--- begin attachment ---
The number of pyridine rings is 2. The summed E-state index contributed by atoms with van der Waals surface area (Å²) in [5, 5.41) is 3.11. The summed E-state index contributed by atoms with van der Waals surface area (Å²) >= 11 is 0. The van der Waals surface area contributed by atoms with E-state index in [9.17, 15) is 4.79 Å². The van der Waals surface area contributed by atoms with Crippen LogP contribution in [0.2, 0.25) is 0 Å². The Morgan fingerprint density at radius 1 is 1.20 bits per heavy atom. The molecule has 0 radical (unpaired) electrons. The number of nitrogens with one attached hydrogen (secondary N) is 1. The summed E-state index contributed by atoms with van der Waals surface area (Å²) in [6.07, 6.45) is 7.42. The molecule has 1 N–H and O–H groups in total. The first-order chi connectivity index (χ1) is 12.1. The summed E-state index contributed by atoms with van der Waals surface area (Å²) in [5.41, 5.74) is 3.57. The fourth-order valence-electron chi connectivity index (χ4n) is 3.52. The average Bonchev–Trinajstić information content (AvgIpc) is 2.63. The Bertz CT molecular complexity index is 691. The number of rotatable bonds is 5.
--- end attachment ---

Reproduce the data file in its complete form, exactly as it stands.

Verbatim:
The number of pyridine rings is 2. The summed E-state index contributed by atoms with van der Waals surface area (Å²) in [5, 5.41) is 3.11. The summed E-state index contributed by atoms with van der Waals surface area (Å²) >= 11 is 0. The van der Waals surface area contributed by atoms with E-state index in [9.17, 15) is 4.79 Å². The van der Waals surface area contributed by atoms with Crippen LogP contribution in [0.2, 0.25) is 0 Å². The Morgan fingerprint density at radius 1 is 1.20 bits per heavy atom. The molecule has 0 radical (unpaired) electrons. The number of nitrogens with one attached hydrogen (secondary N) is 1. The summed E-state index contributed by atoms with van der Waals surface area (Å²) in [6.07, 6.45) is 7.42. The molecule has 1 N–H and O–H groups in total. The first-order chi connectivity index (χ1) is 12.1. The summed E-state index contributed by atoms with van der Waals surface area (Å²) in [5.41, 5.74) is 3.57. The fourth-order valence-electron chi connectivity index (χ4n) is 3.52. The average Bonchev–Trinajstić information content (AvgIpc) is 2.63. The Bertz CT molecular complexity index is 691. The number of rotatable bonds is 5.